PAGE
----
Commercial buildings’ refers to non-residential facilities such as such as shops, restaurants, offices, industrial premises, hotels, schools and hospitals. The commercial building sector is responsible for around 25% of overall electricity use and 10% of total carbon emissions in Australia.
Commercial building owners and tenants are realising that energy efficiency is a cost-effective way to:
- lower energy bills
- reduce operating costs
- reduce carbon emissions
- increase property value
- attract higher rental returns.
The Australian Government is working with state and territory governments to help building owners and tenants improve their energy use, reduce emissions and invest in better buildings and equipment.
International policies to reduce energy use in existing buildings
Many countries are exploring potential new or expanded policies to improve existing building energy performance in response to the challenge of limiting climate change.
The International Energy Agency (IEA) Energy in Buildings and Communities (EBC) Technology Collaboration Programme Building Energy Codes Working Group (BECWG) commissioned a review of building energy codes and other mandatory regulatory instruments applied to existing buildings in member economies.
This review synthesizes the experience to date with two major types of policies: building energy codes and building energy performance standards.
Trajectory for Low Energy Buildings – commercial initiatives
The Trajectory for Low Energy Buildings (the Trajectory) is a national plan that aims to achieve zero energy and carbon-ready commercial and residential buildings in Australia. It is a key initiative to address Australia’s 40% energy productivity improvement target by 2030 under the National Energy Productivity Plan (NEPP).
The Trajectory was developed in close consultation with stakeholders to outline policies that deliver cost-effective energy efficiency improvements to homes and businesses and reduces emissions.
See the related report: Financial Incentives to energy efficiency upgrades to commercial buildings (PDF 3.1 MB)
National Australian Built Environment Rating System (NABERS)
NABERS is a voluntary rating system with design standards to measure a commercial building’s energy efficiency. The system rates buildings from 0 to 6 stars, with 6 representing exceptional greenhouse performance and resource efficiency.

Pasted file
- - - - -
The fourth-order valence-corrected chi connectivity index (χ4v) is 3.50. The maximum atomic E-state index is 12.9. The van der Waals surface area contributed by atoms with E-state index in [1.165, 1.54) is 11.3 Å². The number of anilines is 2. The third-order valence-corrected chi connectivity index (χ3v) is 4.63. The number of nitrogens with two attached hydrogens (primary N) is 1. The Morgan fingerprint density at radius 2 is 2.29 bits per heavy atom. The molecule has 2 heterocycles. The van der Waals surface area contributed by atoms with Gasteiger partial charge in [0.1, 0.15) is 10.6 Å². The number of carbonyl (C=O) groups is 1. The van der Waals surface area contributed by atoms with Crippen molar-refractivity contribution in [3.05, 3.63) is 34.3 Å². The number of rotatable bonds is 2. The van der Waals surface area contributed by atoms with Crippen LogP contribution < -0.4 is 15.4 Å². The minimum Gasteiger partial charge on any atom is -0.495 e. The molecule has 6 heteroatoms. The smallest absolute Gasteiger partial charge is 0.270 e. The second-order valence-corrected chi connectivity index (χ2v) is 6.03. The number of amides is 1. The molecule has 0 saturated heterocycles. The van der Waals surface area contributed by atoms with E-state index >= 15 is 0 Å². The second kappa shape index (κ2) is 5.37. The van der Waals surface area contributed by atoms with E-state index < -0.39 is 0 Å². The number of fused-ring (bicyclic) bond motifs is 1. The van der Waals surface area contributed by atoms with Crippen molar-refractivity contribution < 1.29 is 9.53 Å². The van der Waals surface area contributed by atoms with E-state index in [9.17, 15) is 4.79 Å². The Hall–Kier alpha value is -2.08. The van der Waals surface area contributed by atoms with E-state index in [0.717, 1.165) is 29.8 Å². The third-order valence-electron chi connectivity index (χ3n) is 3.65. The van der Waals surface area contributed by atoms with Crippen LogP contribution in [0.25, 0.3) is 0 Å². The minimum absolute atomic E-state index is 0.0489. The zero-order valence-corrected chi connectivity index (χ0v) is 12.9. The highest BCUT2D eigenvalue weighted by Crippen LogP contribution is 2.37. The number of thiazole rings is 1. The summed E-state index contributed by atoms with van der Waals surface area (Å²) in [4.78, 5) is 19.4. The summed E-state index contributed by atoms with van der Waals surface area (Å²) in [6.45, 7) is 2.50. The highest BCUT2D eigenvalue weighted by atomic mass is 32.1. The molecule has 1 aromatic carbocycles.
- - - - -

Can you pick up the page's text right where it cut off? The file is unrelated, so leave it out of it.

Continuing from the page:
The NABERS website shows how to self-assess buildings for free or find a professional to conduct an accredited rating.
NABERS is run by the NSW Government on behalf of the Australian Government and state and territory governments.
Commercial Building Disclosure (CBD)
CBD is a national program which requires sellers and lessors of commercial office spaces over 1000m² to provide energy efficiency information to prospective buyers and tenants. The program is creating a more informed property market, and encouraging more energy efficient buildings and reduced emissions. The CBD program uses NABERS as its rating system.
For a brief overview of the program, see the CBD program explained video.
2019 CBD review
The government undertook a 2019 review of the CBD program to assess its effectiveness. It also considered the case to expand the program to other high energy-using buildings such as shopping centres, data centres, hotels and office tenancies.
The review found the CBD program has been effective in promoting energy efficiency and carbon emission reduction. It found the program made a significant contribution to average energy use for offices declining from over 550 MJ/m2 to 400 MJ/m2 between 2011 and 2019.
As of 2019, the review estimated the CBD program:
- reduced energy consumption by a cumulative 3 PJ
- saved over $82.6 million in energy bills
- reduced carbon emissions by around 600,000 tonnes (equivalent to annual emissions of 40,000 households for a year).
Due to the impacts of COVID-19 on the Australian economy, the 2019 review has been placed on hold.
Office tenancies energy end use
Office building energy costs are often borne by two different groups: owners and tenants. While owners are typically responsible for the base building including foyers, lifts, HVAC, and bathrooms, tenants generally cover the lighting, IT and other ‘plug load’ or appliances in their tenanted space.
In the Determining office tenancies energy end use report, the department commissioned the Energy Efficiency Council (EEC) to analyse how much electricity and gas use is attributable to tenants in Australian office buildings based on a survey of CitySwitch signatories and data from the National Australian Built Environment Energy Rating System (NABERS).
The report looks at the main uses for energy and seeks to establish the energy savings opportunities available in office tenancies to 2030. The report’s objective is to facilitate the uptake of and investment in energy upgrades that offer the largest energy and emissions savings for tenancies.
National Construction Code (NCC)
The NCC sets standards for new buildings. It balances the building and construction sector’s needs with performance standards and minimum requirements for buildings to achieve safety and health, amenity and accessibility, and sustainability. State and territory governments have legislation that gives legal effect to the NCC.
Under the NEPP, Energy Ministers agreed to consider opportunities to increase minimum requirements in the NCC to achieve better energy efficiency outcomes for Australia’s buildings.
Section J of the NCC deals with energy efficiency provisions for commercial buildings, institutional buildings and apartment building common areas. These provisions were extensively revised in February 2019 and became non-voluntary from 1 May 2020 in most jurisdictions.
Important changes affecting commercial buildings were also included in the new NCC 2022 Energy Efficiency and Condensation management provisions. These provisions will become non-voluntary from 1 October 2023 and include: